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Descendants of massacre survivors made inheritors of historical memory

By CANG WEI in Nanjing | CHINA DAILY | Updated: 2022-08-22 09:17
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Nanjing Massacre survivors Xia Shuqin, Ge Daorong and Ai Yiying (from right) on Aug 15 present certificates to their descendants who have been made inheritors of historical memory of the tragedy. [Photo/CHINA NEWS SERVICE]

Thirteen descendants of Nanjing Massacre survivors have become the first group of "historical memorial inheritors" of the tragedy as the survivors, who now have an average age of 92, are gradually passing away.

The number of survivors officially registered with the Memorial Hall for the Victims of the Nanjing Massacre by Japanese Invaders has now declined to 55.

Xia Yuan, granddaughter of survivor Xia Shuqin, is one of the new inheritors. She said that her grandmother has told her about the massacre ever since she was a child, and that she feels the responsibility to share her family's experiences with more people in a call for peace.

"My grandmother is 93 years old," said Xia Yuan. "Due to losses to her sight and hearing, she doesn't participate in as many activities as she used to, so it's up to me to share what our family experienced with the world."

At the age of 8, Xia's grandmother lost seven family members during the massacre when on Dec 13,1937, Japanese soldiers broke into her home at No 5 Xinkou Street and killed everyone except for her and her 4-year-old sister.

The Nanjing Massacre took place when the Japanese army captured the then national capital. Over the course of six weeks, more than 300,000 Chinese civilians and unarmed soldiers were killed.

"I've always known that my grandmother would prefer to leave the pain behind," said Xia. "But she told us that if she chose to remain silent, people would forget what had happened."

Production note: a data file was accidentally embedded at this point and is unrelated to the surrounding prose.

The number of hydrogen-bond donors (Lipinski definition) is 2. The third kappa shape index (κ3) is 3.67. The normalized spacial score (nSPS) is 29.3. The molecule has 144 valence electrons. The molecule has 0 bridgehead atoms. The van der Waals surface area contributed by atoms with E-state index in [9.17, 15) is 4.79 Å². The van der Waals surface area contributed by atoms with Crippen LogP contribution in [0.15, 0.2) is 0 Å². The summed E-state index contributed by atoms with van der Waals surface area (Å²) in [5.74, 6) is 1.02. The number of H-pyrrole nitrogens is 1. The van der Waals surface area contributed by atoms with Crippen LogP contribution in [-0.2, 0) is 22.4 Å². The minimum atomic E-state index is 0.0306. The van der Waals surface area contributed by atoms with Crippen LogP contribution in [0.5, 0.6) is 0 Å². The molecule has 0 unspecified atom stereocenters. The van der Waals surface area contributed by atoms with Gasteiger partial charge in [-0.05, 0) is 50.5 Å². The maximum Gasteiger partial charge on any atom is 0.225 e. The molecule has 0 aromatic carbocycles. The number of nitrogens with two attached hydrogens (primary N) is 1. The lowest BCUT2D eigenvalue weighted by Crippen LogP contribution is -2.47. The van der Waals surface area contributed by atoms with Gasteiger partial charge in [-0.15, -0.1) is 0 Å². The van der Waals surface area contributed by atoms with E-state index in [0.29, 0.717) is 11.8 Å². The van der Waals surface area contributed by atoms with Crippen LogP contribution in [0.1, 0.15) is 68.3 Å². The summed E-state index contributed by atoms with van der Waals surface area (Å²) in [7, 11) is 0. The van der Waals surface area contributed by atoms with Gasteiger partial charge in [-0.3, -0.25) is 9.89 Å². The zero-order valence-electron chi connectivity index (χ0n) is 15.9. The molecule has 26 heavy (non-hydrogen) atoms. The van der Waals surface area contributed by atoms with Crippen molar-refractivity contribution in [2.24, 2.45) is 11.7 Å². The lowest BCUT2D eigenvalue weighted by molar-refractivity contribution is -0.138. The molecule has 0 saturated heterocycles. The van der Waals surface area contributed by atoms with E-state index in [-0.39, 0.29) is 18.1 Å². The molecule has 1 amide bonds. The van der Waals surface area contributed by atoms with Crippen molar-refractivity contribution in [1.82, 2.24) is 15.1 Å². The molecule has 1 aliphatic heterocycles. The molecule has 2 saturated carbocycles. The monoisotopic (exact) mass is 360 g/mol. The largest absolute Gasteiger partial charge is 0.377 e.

Six survivors have passed away so far this year.

According to the memorial hall, the first group of 13 are descendants from 10 survivor families.

"I hope that more descendants will join us as inheritors of this historical memory," Xia said.

"We should work together to make sure the world never forgets the survivors, and knows the tragic truth about the Nanjing Massacre."

For years, the memorial hall has overseen the collection of oral testimonies from the survivors.

Wang Weixing, vice-president of the Nanjing Japanese Invasion Victims Aid Association, said that more descendants have stepped forward to share their families' experiences with the public.

"They will become the backbone of the process of passing on and sharing the memory of the massacre," he said.

Besides collecting oral testimonies, the memorial hall lobbies for peace through a variety of activities, including lectures, patriotic education courses and inviting people from all walks of life to ring the Peace Bell that hangs in the hall.

Guo Jun in Nanjing contributed to this story.

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